An estimated 250 tonnes of earth is shifted for every single carat of diamond. For context, 148 million carats were mined in 2018. Indeed, some mines are now so huge they can be seen from space using Nasa’s Terra satellite. A 2014 report by consulting firm Frost & Sullivan also showed that mined diamonds require twice as much energy per carat than those grown in a lab. It estimated that 57kg of carbon are released into the atmosphere for every single carat mined.
The environmental damage from diamond mining goes further than simply its carbon emissions. Diamond mining has been linked to pollution of water sources used by local people due to acid mine drainage. This occurs when minerals from the mined rocks seep into the water supply. The University of Waterloo in Canada describes it as “one of the mining industries top environmental liabilities”. Although acid mine drainage is not exclusively a problem for the diamond industry – it occurs at many metal and coal mines too – researchers at the University of Waterloo have been working with the Diavik diamond gem mine in Canada’s Northwest Territories to reduce this pollution from waste rock.
Mining has also caused the destruction of habitats in Canada and beyond. In 2016, The Wall Street Journal reported that De Beers had killed over 18,000 fish draining a Canadian lake for diamond mining. In India, diamond mines have been blamed for placing highly endangered tiger populations under further pressure.
Diamond mining has been linked to pollution of water sources used by local people due to acid mine drainage. So, while neither lab diamond nor mined diamond industries are perfect, the wider environmental price from the latter can be higher. Indeed, the former Tiffany chief executive Michael J. Kowalski wrote in a 2015 New York Times opinion piece, “few industries in the world have a larger environmental and social footprint than mining”.
Indeed, the environmental and humanitarian harms from diamond mining are closely intertwined. Some diamond mines employ miners on low wages in unsafe conditions. Even diamonds extracted in accordance with the Kimberley Process, established in the early 2000s to reduce the trade in conflict diamonds, can have obscured origins. A source in the conflict resources team at the non-governmental organisation Global Witness, who wishes not to be named to protect their identity, says that there are many holes in the process. “The definition of a ‘conflict diamond’ as the Kimberley Process sees it is a diamond which is funding an armed group which is trying unseat a legitimate government,” she says.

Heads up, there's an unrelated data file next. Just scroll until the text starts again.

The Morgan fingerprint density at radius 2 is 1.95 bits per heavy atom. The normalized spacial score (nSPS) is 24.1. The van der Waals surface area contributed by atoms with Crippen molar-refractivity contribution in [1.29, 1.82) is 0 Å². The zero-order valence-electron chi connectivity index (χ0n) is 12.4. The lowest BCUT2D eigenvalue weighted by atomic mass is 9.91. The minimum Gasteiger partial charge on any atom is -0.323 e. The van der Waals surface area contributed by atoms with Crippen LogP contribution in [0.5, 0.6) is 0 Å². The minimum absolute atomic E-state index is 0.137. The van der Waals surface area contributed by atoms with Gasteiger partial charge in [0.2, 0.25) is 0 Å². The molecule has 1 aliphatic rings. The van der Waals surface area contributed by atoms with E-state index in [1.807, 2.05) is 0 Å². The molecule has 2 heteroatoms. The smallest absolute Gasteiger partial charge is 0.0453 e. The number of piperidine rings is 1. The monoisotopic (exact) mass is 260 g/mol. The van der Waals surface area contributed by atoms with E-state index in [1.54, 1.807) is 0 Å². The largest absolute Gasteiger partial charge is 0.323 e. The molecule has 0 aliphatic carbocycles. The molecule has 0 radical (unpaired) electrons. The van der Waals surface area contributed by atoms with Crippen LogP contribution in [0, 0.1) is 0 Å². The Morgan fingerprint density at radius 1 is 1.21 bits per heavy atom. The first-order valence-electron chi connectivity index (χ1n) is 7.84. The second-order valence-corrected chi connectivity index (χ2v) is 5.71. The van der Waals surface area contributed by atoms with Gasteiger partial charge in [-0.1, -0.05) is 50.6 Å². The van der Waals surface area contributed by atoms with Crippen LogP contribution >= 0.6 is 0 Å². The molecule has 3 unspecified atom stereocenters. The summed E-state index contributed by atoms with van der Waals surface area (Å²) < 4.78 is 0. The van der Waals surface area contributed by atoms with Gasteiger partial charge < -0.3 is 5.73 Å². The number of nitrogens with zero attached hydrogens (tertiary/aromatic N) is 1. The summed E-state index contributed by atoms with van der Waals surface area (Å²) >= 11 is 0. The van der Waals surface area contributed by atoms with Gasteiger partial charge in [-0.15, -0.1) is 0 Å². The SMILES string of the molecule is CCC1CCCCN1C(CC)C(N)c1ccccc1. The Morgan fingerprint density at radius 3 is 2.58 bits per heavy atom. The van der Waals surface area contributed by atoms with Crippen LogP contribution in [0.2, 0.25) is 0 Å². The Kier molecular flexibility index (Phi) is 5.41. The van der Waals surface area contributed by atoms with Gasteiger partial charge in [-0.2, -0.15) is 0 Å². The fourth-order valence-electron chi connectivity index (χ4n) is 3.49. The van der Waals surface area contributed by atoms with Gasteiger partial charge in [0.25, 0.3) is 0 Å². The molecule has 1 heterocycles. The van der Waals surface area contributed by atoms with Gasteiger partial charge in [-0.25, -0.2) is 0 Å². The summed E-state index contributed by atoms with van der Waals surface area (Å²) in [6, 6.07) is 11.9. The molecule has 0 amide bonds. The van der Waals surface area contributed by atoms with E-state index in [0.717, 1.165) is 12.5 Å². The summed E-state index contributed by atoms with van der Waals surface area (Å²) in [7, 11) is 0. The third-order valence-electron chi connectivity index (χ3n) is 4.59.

Over the years, the links between mined diamonds and human rights abuses have evolved far beyond that definition. “The Kimberley Process has failed to keep up,” she adds. She gives an example of a huge discovery of diamonds in Zimbabwe in the mid-2000s that led to the deaths of hundreds of civilian miners. The diamonds found here were traded in Antwerp and Dubai, “circulating freely on international markets”, according to a Global Witness report.
Further down the supply chain, things get murkier still, as once a stone is cut and polished it is no longer traced by the Kimberley Process. Diamonds pass through multiple trading hubs on their journey from mine to shop, and often end up mixed with diamonds from other countries of export. The result is that even among diamonds with Kimberley Process certification, many companies cannot trace the diamonds they use back to their country of origin. A 2018 report from Human Rights Watch, which investigated major jewelers including Bulgari, Pandora, Cartier and Tiffany & Co, says, “None of the companies can identify all of their diamonds’ individual mines of origin.” As a conscious buyer, you now have the option to choose better.
Welcome to the new age of Cultured Diamonds for the Cultured Individual. Choose Better, Think Better.